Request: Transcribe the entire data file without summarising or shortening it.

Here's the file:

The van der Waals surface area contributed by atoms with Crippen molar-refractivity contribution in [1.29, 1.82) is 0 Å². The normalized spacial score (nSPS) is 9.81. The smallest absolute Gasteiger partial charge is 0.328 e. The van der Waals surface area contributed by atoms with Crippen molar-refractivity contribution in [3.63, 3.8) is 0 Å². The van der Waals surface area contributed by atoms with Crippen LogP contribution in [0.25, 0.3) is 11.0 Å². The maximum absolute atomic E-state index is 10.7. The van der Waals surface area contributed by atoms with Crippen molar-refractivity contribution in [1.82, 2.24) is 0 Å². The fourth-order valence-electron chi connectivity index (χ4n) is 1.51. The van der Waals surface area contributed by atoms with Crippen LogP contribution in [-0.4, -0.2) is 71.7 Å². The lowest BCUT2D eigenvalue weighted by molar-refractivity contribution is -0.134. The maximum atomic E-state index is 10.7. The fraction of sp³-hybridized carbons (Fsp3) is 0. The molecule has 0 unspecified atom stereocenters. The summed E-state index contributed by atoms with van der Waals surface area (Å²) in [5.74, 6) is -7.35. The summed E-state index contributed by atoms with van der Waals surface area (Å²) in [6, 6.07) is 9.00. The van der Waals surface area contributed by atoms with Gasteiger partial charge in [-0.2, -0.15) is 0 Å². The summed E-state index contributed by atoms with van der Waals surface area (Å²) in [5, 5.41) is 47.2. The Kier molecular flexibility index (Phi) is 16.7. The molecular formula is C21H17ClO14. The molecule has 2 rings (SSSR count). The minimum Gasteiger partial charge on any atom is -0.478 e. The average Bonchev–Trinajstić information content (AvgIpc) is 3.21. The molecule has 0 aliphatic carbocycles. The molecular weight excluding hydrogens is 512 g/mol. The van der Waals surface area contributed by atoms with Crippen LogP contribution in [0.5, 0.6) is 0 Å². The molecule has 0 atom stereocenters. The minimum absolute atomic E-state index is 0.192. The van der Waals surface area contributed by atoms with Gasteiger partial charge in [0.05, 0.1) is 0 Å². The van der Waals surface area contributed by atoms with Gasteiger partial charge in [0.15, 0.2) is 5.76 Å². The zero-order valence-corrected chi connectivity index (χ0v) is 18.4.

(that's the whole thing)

The van der Waals surface area contributed by atoms with Crippen molar-refractivity contribution in [1.29, 1.82) is 0 Å². The normalized spacial score (nSPS) is 9.81. The smallest absolute Gasteiger partial charge is 0.328 e. The van der Waals surface area contributed by atoms with Crippen molar-refractivity contribution in [3.63, 3.8) is 0 Å². The van der Waals surface area contributed by atoms with Crippen LogP contribution in [0.25, 0.3) is 11.0 Å². The maximum absolute atomic E-state index is 10.7. The van der Waals surface area contributed by atoms with Crippen molar-refractivity contribution in [1.82, 2.24) is 0 Å². The fourth-order valence-electron chi connectivity index (χ4n) is 1.51. The van der Waals surface area contributed by atoms with Crippen LogP contribution in [-0.4, -0.2) is 71.7 Å². The lowest BCUT2D eigenvalue weighted by molar-refractivity contribution is -0.134. The maximum atomic E-state index is 10.7. The fraction of sp³-hybridized carbons (Fsp3) is 0. The molecule has 0 unspecified atom stereocenters. The summed E-state index contributed by atoms with van der Waals surface area (Å²) in [5.74, 6) is -7.35. The summed E-state index contributed by atoms with van der Waals surface area (Å²) in [6, 6.07) is 9.00. The van der Waals surface area contributed by atoms with Gasteiger partial charge in [-0.2, -0.15) is 0 Å². The summed E-state index contributed by atoms with van der Waals surface area (Å²) in [5, 5.41) is 47.2. The Kier molecular flexibility index (Phi) is 16.7. The molecular formula is C21H17ClO14. The molecule has 2 rings (SSSR count). The minimum Gasteiger partial charge on any atom is -0.478 e. The average Bonchev–Trinajstić information content (AvgIpc) is 3.21. The molecule has 0 aliphatic carbocycles. The molecular weight excluding hydrogens is 512 g/mol. The van der Waals surface area contributed by atoms with Crippen LogP contribution in [0.5, 0.6) is 0 Å². The molecule has 0 atom stereocenters. The minimum absolute atomic E-state index is 0.192. The van der Waals surface area contributed by atoms with Gasteiger partial charge in [0.05, 0.1) is 0 Å². The van der Waals surface area contributed by atoms with Gasteiger partial charge in [0.15, 0.2) is 5.76 Å². The zero-order valence-corrected chi connectivity index (χ0v) is 18.4.